Addressing how best United Nations peacekeeping operations can augment global efforts to sustain peace, Deputy Secretary-General Amina Mohammed said the nature of today’s challenges required seamless work across peace and security, human rights and sustainable development.
“Peacekeeping operations need clear, realistic and up-to-date mandates, with well-identified priorities, adequate sequencing and flexibility to evolve over time,” Mohammed told the Security Council during an open debate on peacekeeping operations and sustaining peace.
“Coherence, complementarity and collaboration between UN peace and security efforts and its development and humanitarian work are also essential to prevent conflict and mitigate risks, foster more sustainable outcomes and ensure no one is left behind,” she said.
‘Sustaining peace’ is a term from the 2015 review of UN peacebuilding architecture. In their resolutions on the review, the Security Council and the General Assembly defined sustaining peace “as a goal and a process to build a common vision of a society […] which encompasses activities aimed at preventing the outbreak, escalation, continuation and recurrence of conflict.”
Mohammed told the debate: “Implementing the Sustaining Peace Agenda requires an inclusive strategy supporting the diverse range of our missions and taking account of the entire peace continuum, from prevention, conflict resolution and peacekeeping to peacebuilding and long-term development”.
In this regard, she said, reform of the UN system was designed to reinforce links between the 2030 Agenda for Sustainable Development and the Sustaining Peace Agenda.
“We must work together across silos and address the humanitarian-development-peace nexus as well as the root causes of violence and conflict,” she said.
The debate also explored how peacekeeping operations can adapt to changing political and operational challenges through the various stages of UN missions’ engagement and how they can be designed around support for building inclusive and effective national institutions and strengthening national capacities.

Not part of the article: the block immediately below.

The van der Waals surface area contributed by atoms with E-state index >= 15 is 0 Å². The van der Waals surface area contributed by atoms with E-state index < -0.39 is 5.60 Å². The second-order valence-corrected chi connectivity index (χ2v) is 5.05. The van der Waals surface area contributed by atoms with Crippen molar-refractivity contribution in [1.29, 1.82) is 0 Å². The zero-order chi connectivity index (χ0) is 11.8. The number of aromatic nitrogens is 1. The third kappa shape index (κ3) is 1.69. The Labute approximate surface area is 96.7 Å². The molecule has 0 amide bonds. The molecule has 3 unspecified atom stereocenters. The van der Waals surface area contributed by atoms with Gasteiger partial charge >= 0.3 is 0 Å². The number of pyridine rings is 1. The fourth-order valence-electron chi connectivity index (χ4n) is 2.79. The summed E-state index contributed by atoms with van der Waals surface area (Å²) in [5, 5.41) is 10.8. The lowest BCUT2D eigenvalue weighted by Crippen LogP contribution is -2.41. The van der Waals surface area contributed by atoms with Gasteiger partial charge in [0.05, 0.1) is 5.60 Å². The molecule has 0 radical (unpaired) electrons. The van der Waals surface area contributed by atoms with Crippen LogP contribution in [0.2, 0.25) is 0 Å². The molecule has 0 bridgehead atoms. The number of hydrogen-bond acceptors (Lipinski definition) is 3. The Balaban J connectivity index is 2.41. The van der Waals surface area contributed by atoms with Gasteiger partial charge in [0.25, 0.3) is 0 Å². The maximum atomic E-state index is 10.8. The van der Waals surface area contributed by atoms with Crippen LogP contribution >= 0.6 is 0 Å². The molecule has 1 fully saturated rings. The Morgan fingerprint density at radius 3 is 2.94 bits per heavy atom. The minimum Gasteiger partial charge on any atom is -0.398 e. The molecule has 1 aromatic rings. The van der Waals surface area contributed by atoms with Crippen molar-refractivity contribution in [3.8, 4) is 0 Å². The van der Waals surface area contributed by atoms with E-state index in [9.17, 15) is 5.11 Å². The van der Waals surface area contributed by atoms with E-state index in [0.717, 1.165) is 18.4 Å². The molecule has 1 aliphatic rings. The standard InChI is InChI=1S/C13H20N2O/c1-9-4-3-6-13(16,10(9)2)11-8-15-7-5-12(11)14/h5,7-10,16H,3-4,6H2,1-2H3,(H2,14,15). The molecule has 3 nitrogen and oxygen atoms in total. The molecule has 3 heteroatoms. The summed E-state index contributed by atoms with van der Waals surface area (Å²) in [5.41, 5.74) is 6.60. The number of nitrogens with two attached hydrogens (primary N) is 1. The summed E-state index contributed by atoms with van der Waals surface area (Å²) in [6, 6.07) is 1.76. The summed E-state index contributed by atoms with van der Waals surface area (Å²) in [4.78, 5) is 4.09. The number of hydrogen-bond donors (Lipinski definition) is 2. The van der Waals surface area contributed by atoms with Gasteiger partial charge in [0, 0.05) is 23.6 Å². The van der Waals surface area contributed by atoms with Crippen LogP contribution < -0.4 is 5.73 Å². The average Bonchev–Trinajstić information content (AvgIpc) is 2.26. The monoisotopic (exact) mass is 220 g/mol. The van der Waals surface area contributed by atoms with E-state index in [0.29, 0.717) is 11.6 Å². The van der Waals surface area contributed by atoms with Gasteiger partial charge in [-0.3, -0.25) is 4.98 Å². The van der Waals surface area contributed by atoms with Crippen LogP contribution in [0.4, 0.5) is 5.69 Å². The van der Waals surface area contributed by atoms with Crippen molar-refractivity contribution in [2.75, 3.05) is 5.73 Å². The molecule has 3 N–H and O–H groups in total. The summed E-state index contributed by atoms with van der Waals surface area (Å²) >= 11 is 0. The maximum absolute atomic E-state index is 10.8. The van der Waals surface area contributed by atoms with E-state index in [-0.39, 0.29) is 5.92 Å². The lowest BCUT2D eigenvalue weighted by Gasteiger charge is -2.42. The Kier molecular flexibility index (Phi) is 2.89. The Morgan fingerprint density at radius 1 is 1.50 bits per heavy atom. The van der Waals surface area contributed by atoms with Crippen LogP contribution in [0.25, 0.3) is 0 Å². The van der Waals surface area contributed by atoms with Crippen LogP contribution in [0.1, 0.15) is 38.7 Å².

Sustaining peace can only be achieved through a broader vision of prevention, she said, adding prevention measures and peace processes must be driven by national leadership and inclusive ownership recognising the needs and contributions of all segments of society, including women and youth as agents of development and peace.
The complexity of current conflicts requires a multi-dimensional approach that prioritises a range of initiatives, including crucial protection for civilians under threat and strengthening institutions, as well as the rule of law to enable respect for human rights to be strengthened at all levels.
Also on current conflicts she said they require disarmament, demobilisation and re-integration of armed groups as well as a focus on justice and reconciliation, credible elections and the extension of legitimate and accountable State authority.
In many ways, one of peacekeeping’s most important contributions to peace is preparation for a smooth and effective peacekeeping drawdown and handover to the UN Country Team. This was seen recently in Cote d’Ivoire and soon in Liberia.
“To ensure we are on the right peacebuilding track, we must get the politics right,” the Deputy Secretary-General said.
Peacekeeping operations are political instruments that ideally accompany a locally-owned peace process. To this end, missions provide good offices and work closely with different parties and communities to achieve and implement peace agreements.
In considering all these areas, a broader and more sustained level of engagement by a united and strong Security Council – individually or collectively – is essential to ensure Member States, the UN system and its partners are aligned behind a common purpose and common vision for action integrating all pillars of the UN and bringing all its activities together in “a truly integrated fashion” Mohammed told the debate.